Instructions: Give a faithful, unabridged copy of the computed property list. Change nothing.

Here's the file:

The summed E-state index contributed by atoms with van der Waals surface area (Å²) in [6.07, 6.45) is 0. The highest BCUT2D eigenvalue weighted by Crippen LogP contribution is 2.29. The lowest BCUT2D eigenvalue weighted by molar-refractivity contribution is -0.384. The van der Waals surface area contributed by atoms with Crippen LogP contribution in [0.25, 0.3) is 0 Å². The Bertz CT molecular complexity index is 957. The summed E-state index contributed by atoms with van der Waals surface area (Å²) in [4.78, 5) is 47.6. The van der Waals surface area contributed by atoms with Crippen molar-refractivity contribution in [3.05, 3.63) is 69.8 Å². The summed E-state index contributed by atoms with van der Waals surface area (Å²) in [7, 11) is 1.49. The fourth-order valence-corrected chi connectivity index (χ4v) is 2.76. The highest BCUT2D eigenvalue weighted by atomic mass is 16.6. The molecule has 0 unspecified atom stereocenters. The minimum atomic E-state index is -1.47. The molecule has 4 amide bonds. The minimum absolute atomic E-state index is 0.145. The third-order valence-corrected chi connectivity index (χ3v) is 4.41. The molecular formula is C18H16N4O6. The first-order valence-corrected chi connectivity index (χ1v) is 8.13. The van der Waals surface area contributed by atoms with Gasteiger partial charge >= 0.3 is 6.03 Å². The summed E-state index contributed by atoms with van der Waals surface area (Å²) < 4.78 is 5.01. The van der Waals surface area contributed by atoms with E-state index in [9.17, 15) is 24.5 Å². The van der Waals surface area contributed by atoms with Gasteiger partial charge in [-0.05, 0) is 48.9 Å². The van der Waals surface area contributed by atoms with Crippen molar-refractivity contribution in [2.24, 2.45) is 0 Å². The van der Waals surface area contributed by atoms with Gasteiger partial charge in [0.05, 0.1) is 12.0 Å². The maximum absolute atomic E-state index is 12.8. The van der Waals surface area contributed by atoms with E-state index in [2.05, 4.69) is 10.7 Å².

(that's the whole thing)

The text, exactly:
The summed E-state index contributed by atoms with van der Waals surface area (Å²) in [6.07, 6.45) is 0. The highest BCUT2D eigenvalue weighted by Crippen LogP contribution is 2.29. The lowest BCUT2D eigenvalue weighted by molar-refractivity contribution is -0.384. The van der Waals surface area contributed by atoms with Crippen LogP contribution in [0.25, 0.3) is 0 Å². The Bertz CT molecular complexity index is 957. The summed E-state index contributed by atoms with van der Waals surface area (Å²) in [4.78, 5) is 47.6. The van der Waals surface area contributed by atoms with Crippen molar-refractivity contribution in [3.05, 3.63) is 69.8 Å². The summed E-state index contributed by atoms with van der Waals surface area (Å²) in [7, 11) is 1.49. The fourth-order valence-corrected chi connectivity index (χ4v) is 2.76. The highest BCUT2D eigenvalue weighted by atomic mass is 16.6. The molecule has 0 unspecified atom stereocenters. The minimum atomic E-state index is -1.47. The molecule has 4 amide bonds. The minimum absolute atomic E-state index is 0.145. The third-order valence-corrected chi connectivity index (χ3v) is 4.41. The molecular formula is C18H16N4O6. The first-order valence-corrected chi connectivity index (χ1v) is 8.13. The van der Waals surface area contributed by atoms with Gasteiger partial charge >= 0.3 is 6.03 Å². The summed E-state index contributed by atoms with van der Waals surface area (Å²) < 4.78 is 5.01. The van der Waals surface area contributed by atoms with E-state index in [9.17, 15) is 24.5 Å². The van der Waals surface area contributed by atoms with Gasteiger partial charge in [-0.05, 0) is 48.9 Å². The van der Waals surface area contributed by atoms with Crippen molar-refractivity contribution in [2.24, 2.45) is 0 Å². The van der Waals surface area contributed by atoms with Gasteiger partial charge in [0.05, 0.1) is 12.0 Å². The maximum absolute atomic E-state index is 12.8. The van der Waals surface area contributed by atoms with E-state index in [2.05, 4.69) is 10.7 Å².